I tried to watch Seth Rogen’s Hilarity for Charity on Netflix with a friend and we only got through a half hour of it. The opening bit was funny but it was soon followed by a too long bit about penises from different countries that just made me cringe. None of the opening comedians made us laugh and there was something off about the format. Good for him for putting together a comedy show for a good cause, and maybe I’ll give it another chance at some point.
Seth has an interview with Vulture that’s getting a lot of press. First off, he says that he thinks the Sony hack must have been carried out by someone with access to their servers. Remember how Seth’s 2014 film, The Interview co-starring James Franco, was threatened by the North Korean government for their portrayal of their dictator Kim Jong-un? A few months later The Sony hack happened, all of Sony’s internal emails were leaked and it was blamed on North Korea. Only Seth thinks that it was too hard a job for North Korea and that it must have been done by someone on the inside. He also talks about the fact that he’d still work with James Franco despite the credible allegations against him for abusing women on and off set. Here’s some of what he told Vulture about the Sony hack, with much more at the source. Seth really spills it here.
What thoughts get kicked up when you see North Korea in the news these days?
It does kick stuff up for sure. Honestly, I really don’t think North Korea hacked Sony.
When the trailer for The Interview came out we were called into a meeting at Sony, where they told us that North Korea had probably already hacked into their system and seen the movie and that the statements they’d put out was their response. Then, months later, when the movie itself finally came out, all this hacking sh-t happened. This was months after North Korea had probably already seen the movie. Why would they wait? And they never did anything like that before and haven’t done anything like it since. So things just never quite added up. The guy I’d hired to do my cybersecurity even told me, “There’s no way this was a hack. It had to be a physical act.” The amount of stuff that was stolen would have had to have physical mass to it.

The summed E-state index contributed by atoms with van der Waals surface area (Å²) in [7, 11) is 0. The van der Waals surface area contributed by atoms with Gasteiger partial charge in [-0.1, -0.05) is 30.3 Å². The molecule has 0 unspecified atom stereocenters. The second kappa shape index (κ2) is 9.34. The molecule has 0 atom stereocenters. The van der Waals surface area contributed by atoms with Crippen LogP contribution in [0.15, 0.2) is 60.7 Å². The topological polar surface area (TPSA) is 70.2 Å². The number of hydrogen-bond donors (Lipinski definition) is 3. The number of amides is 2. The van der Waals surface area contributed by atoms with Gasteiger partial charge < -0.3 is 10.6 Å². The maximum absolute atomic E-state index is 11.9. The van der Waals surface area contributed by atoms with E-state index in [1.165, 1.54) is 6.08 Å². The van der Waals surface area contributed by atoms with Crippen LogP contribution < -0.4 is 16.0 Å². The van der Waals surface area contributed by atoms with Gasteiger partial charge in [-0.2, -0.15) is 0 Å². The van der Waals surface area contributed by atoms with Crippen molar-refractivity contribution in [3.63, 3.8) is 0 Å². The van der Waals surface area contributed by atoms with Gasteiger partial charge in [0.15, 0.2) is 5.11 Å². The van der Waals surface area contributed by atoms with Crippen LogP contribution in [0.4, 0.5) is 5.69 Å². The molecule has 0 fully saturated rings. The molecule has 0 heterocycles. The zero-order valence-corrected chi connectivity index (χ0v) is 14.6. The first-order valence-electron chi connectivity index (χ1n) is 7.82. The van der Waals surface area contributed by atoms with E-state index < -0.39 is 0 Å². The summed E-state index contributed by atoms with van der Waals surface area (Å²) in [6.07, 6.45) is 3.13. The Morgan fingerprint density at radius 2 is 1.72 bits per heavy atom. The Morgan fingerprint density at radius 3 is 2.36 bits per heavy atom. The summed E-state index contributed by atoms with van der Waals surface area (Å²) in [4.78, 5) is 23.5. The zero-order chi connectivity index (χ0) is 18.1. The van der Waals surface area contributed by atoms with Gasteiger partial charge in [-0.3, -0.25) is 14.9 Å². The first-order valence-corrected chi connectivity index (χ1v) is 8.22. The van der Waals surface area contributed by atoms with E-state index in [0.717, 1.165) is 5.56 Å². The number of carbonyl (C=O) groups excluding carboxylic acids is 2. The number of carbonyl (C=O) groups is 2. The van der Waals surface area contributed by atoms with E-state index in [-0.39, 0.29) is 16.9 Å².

In the sense that whoever stole the information needed to have his or her hands on a server at some point?
Yeah, it wasn’t something you could’ve hacked remotely. It required plugging sh-t into other sh-t. And the hack also seemed weirdly targeted at Amy [Pascal], which seems fishy — of all the people to target? Why not me? Why not Michael Lynton? [CEO of Sony]
Has anyone given you a plausible theory for who else might be responsible?
I’ve heard that it was a disgruntled Sony employee. I’ve also heard people say that they think someone was hired to do the hack as a way of getting Amy Pascal fired. I don’t know if I subscribe to those theories, but I kind of don’t think it was North Korea.
So in Seth’s mind the hack happened and they had a convenient scapegoat in North Korea as they’d already been threatened over The Interview. The timeline and volume of material stolen is more consistent with a different motive and means than North Korea had. That makes a lot of sense but I wonder if he just burned a bridge with Sony. He also said that he regretted playing along with Sony’s request that he and James Franco act dumb and like they had no idea their film was going to be controversial. Of course they knew.
Here’s the part where Seth is asked about the allegations against Franco. He’s upfront about it, is still friends with Franco and would still work with him.
James Franco is something I have to ask you about. Were the recent allegations against him in keeping with the person you know?
The truth is that my perspective on this is the least relevant perspective. I’m friends with these people and I’m a dude. All that combined makes me the last person who should be talking about this.
Is it fair to say that the allegations didn’t change anything about your willingness to work with him in the future?
Can you tell me about the experience of seeing someone you know so well involved in a controversy like that?
There are so many people with real things to contribute to the #MeToo discussion that anything I say is not going to add anything useful.
I would have liked him to have said “I believe the women” point blank. This isn’t the worst answer though, he knows he’s not the person to speak on this issue and he’s not pulling a Damon and defining women’s experiences for them. I’m not a huge fan of Rogen’s but he’s not a douchebro and he’s not pretending to be someone he’s not. Maybe he’s not trying hard enough though either.
There’s so much more in the interview from Seth about his pot use, his process with co-writer and co-producer Evan Goldberg and the projects they’re working on, as well as how he realized Guilt Trip wasn’t working during filming. I appreciate how honest and open he was, even if I didn’t like everything I heard. Also now I want to see Blockers.
photos credit: Getty and WENN